Originally Posted by jerseygal4u View Post
Yes,i am mostly going by price only,as i want to stay within a certain range every month.

I know at my price range i would either have to get a short sale home,a shack,or a nice home in a so so neighborhood.

I thought most first time homebuyers go by price?
Only if PRICE matters to you! Figure out what YOUR criteria are first, then the choice should become clearer!
Quote:
Originally Posted by JrzDefector View Post
I left Jersey and now own a house in Colorado.

I'll be blunt - I would never own a house in Jersey. It's just too expensive - it's a far better deal to rent there.

The Moorestown house looks perfectly lovely - you could do a lot with that one. That's the one I'd opt for. But I'd really opt to get out of Jersey. Maybe consider PA?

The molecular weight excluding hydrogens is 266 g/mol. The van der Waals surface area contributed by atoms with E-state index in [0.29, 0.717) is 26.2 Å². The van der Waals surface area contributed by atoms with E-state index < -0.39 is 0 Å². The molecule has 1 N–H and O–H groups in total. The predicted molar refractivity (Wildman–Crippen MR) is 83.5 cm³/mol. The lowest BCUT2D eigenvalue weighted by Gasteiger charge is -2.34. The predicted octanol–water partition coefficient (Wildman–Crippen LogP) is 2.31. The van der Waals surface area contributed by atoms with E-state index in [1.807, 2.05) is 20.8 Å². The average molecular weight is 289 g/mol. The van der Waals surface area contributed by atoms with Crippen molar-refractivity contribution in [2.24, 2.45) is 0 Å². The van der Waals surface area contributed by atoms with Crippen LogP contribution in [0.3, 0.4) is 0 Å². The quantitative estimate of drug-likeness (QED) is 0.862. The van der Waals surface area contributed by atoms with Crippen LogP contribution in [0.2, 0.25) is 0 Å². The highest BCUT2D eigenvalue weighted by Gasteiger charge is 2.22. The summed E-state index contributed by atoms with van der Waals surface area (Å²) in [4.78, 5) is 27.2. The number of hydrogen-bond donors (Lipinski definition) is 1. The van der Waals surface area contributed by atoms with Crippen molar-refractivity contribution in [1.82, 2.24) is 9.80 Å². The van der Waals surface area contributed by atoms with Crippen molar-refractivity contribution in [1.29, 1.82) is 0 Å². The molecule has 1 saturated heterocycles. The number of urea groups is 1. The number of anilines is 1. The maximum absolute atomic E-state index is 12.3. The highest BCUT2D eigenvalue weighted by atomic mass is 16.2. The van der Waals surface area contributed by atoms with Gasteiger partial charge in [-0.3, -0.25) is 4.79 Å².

If it's price above all else, as the former NJ boy living in CO said, it's cheaper to rent in Jersey. I don't know- is it? Find out! In Boston, my mortgage, utilities, condo fees and repairs are cheaper than any equivalent rent because our rents started to go crazier a few years ago. I needed to buy because rents were $$$ more expensive.

You need about 5-10k in the bank to handle any repair issues that always come up the first year unless you're handy. That's something no one tells you about!

Maslow's hierarchy of needs - Wikipedia, the free encyclopedia

What are some of the comps like? Are other houses in the respective neighborhoods dragging on the market? We have condos selling in 7 days here so houses on the market for 300+ days sounds crazy to me.